Woman's Titanic Memorial
The Woman's Titanic Memorial was created and funded by the Women's Titanic Memorial Association in remembrance of the men who gave their lives to save the woman and children aboard the Titanic during it's sinking. The monument was funded largely by small donations raised by women in the area. The RMS Titanic was a British passenger liner that sank on after hitting an iceberg in the North Atlantic Ocean on April 15, 1912. 1,500 out of the 2,224 people on the ship died from the disaster.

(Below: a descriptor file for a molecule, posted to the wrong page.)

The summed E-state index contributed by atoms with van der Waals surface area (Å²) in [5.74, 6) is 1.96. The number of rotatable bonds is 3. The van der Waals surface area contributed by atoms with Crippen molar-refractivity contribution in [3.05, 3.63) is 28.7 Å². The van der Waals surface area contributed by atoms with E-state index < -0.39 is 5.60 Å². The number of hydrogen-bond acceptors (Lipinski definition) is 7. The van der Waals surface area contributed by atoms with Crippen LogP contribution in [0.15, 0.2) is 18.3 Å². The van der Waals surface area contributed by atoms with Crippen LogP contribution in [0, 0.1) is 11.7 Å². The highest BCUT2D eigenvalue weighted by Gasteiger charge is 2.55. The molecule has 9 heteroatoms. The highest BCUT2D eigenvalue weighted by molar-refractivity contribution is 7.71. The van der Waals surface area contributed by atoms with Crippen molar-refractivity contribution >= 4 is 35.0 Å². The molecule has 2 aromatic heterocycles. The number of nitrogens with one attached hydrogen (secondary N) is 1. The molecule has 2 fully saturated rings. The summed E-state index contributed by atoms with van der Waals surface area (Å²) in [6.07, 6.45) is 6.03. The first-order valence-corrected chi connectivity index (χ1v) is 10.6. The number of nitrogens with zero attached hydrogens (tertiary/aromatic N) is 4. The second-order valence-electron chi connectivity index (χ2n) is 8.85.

Backstory and Context
The Women's Titanic Memorial of Washington D.C. is a thirteen foot tall figure of a man standing on top of a pedestal with engravings on both the back and front of the monument that give words of thanks and appreciation to the men that gave their lives so that woman and children could live. The man's arms are outstretched and he is only partially clothed. The figure was sculpted from just one piece of red granite.
The monument was sculpted by John Horrigan. Gertrud Vanderbilt Whitney was the designer of the monument. The statue was unveiled May 26, 1931 by Hellon Herren Taft, who was the wife of President Howard Taft at New Hampshire Ave in Rock Creek Park. In 1966 the statue was moved to Washington Channel Park to make room for the Kennedy Center.